Every single word in the definition is precisely chosen and rich and deep.
Inspiration for 2013-2014 from Classical Education & the Homeschool
This little booklet tends to overwhelm the homeschool mother, and it does set a high bar, but if you distill the essentials and ignore the assumptions that only master teachers can teach, the paedeia education it encourages is best realized in the home.
- A Christian education must teach from and cultivate a Christian worldview, that is, a worldview centered on the antithesis, the story God is weaving between His Seed and the serpent’s. A Christian education for Christian children must tell the story from this perspective and must give the children a firm identity as covenant members. Also, nothing and no one is neutral; all must be and can be and should be submitted under Christ’s Lordship, or it is against it.
A practical point: Christ & Scripture are foundational and permeate all things. Also, part of my role as mother and teacher is to give my baptized, covenant children a solid identity as members of Christ, with its corresponding blessings and responsibilities. “These are your people” is an important aspect of history. Also, the Apostle’s Creed is our pledge of allegiance.
- Developing the imagination is central, because the imagination is central to our concept of right acting. We learn what bravery, courage, and all other virtues are through story and we learn how we should react by seeing ourselves in Story. Story is central.
A practical point: This year I want to grow in helping myself and my children have this perspective of seeing ourselves as an actors in a story, as a way to help us make wise decisions rather than in-the-moment, self-gratifying decisions. This is not a helpful fiction, but a way of removing ourselves from our appetites’ cravings and seeing our place in God’s drama rather than our own self-centered narrations.
The Bible teaches that doctrine – teaching – must be adorned. If it is not adorned with a gracious manner and clean-hearted living, the child will likely either come to imitate the hypocrisy of the parents or turn away in disgust from everything given to him, including what was truly valuable. […] Consequently, the rigor of classical study must not be confused with the rigors of living in an unpleasant home.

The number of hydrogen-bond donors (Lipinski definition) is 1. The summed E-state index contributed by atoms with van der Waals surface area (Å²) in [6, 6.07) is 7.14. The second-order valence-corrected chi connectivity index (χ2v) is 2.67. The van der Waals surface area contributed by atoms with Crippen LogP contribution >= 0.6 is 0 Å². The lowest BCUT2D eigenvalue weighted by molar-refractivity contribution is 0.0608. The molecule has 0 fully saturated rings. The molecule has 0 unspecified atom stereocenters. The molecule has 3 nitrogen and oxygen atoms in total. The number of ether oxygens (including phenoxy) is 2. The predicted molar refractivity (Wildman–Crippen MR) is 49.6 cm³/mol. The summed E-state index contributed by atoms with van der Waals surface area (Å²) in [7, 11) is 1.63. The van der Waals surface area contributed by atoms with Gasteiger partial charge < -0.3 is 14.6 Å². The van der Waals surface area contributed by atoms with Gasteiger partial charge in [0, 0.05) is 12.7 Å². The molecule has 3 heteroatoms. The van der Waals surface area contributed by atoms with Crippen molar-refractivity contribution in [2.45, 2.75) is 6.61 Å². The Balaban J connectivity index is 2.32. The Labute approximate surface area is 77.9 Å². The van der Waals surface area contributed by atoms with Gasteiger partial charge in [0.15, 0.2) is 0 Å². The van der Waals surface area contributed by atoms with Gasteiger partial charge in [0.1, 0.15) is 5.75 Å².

Inspiration for 2013-2014 from 168 Hours: You Have More Time Than You Think
Yes, advice applicable to education and homeschooling from a time management book.
- Look at your week, not your day, both when planning and evaluating.
A practical point: Everything that matters needs weekly time allotted, but not necessarily daily time. A very productive day might be followed by a slow day, and that’s a natural rhythm, not something to fight against in an attempt for frenetic “productivity.” Allow a rhythm to the week and judge progress by the week, not the day.
- Focus on your core competencies, those things you are good at and duties that no one else can fill as well as you.
A practical point: Be a mother first and a teacher second. Focus on methods that fit our family and home rather than methods designed for classrooms or even other families. Our goal is to be the best us, not to be the most like another family or school.
- There is enough time to do what you want to do, but you have to use it wisely and well:
While 168 hours is a lot of time, time is still, in the broader sense, a nonrenewable resource. These hours still have to be carefully budgeted in order to turn the life you have into the life you want.
Other Orienting Articles
- “Homeschooling the Freeborn” by Cindy Rollins
- “On Rigor” by Andrew Kern
- “Stop Cleaning the Kitchen and Read a Book” by Susan Wise Bauer
- “The Lighter Side of Education” by Christopher Perrin (mp3)